Introduction To The Characteristics Of Full-spectrum Growth Lamps

- Mar 31, 2019-

Introduction to the characteristics of full-spectrum growth lamps

LED is an abbreviation for LED. The difference between LED and HID is that LED emits light by semiconductor, while HID emits light by glowing, luminescent plasma gas. When current is passed through the LED, light is emitted in the center of the bead as a different color of the crystal as a function of the different materials used. The crystal is surrounded by a reflector, which is an epoxy lens, which is sealed by an epoxy envelope.

The full-spectrum growth lamp consists of an LED lamp bead, a heat sink, a fan, a power supply, and a housing. A single lamp bead is in contact with the heat sink, and the heat sink and the fan together derive the heat emitted by the LED. The LED power supply is similar to the power supply used by HID to power the LEDs. A new generation of full-spectrum growth lamps use optical lenses to achieve the effect of concentrating and enhancing the intensity of the light.

Full-spectrum growth lights have opened up a new world for indoor growers. Now we can control the wavelengths that plants are actually receiving, rather than adjusting our planting methods based on the wavelengths available on the market. We can make different plant lights according to different plants. The characteristics of the full-spectrum growth lamp, especially its low heat, paves the way for large-area planting.

Low heat is a feature that can be utilized by a full-spectrum growth lamp. As we discussed earlier, a full-spectrum growth lamp produces very little heat. Of course, heat is a more complicated topic, or it is left to those physicists. What we need to know is what happens when we turn off the lights? Light quantum no longer exists, where are they going? Physicists tell us that they disappear into the entire system, and this system refers to our entire production room. This is the law of conservation of energy that we know. Energy can be converted but will not disappear. It's hard to say when the light fades, but it turns out to be heat. Theoretically 1W is equal to 3.412 BTU of heat. This equation applies to any fixture, HID, fluorescent, LED or other lamp. How is this really the case, then why does LED produce less heat? The reason is simple. When people use LEDs, they use wattages that are 40%-50% lower than HID. A low wattage means low heat.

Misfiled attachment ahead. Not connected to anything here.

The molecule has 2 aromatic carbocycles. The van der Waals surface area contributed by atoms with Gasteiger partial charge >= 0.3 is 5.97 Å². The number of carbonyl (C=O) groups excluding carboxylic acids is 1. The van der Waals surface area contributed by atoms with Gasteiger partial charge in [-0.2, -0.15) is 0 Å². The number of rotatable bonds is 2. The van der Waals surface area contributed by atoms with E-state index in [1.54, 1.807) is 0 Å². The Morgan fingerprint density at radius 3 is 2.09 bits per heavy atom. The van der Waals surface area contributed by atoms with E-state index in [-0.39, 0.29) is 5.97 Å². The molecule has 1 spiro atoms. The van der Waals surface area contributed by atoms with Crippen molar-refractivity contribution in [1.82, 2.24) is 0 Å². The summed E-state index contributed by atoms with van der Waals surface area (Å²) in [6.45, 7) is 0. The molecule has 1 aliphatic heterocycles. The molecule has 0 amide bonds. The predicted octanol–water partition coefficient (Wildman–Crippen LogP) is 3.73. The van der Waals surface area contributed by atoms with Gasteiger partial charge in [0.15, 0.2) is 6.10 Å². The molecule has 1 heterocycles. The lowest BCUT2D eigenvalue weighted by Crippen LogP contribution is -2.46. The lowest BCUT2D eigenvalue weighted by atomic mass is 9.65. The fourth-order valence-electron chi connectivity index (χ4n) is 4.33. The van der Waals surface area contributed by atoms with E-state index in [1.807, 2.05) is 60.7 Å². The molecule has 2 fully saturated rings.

Note: The infrared heater works by heating the surface and then raising the ambient temperature. This is the opposite of the traditional heater, which heats the ambient temperature first and then raises the surface temperature of the object. Remember, in your garden, these so-called object surfaces refer to the torso and leaves of your plant.

Another reason for the low heat generated by LEDs is HID, which generates a lot of useless heat in the infrared. The principle that infrared can be the surface temperature of an object has been applied to everyday life for many years. For example, infrared heating is used in the bathroom, and infrared is used in the hotel to maintain the temperature of the food. Recently, infrared microwave ovens and barbecue grills have also been on the market. Infrared has no other effect than raising the temperature around your plant. If the luminaire manufacturers publish their spectral distribution maps and their spectra contain infrared, we can easily understand why their lamps are so hot. If the spectral profile can show wavelengths above 900 nm, we can compare the heat generated by the plant lights of different light sources.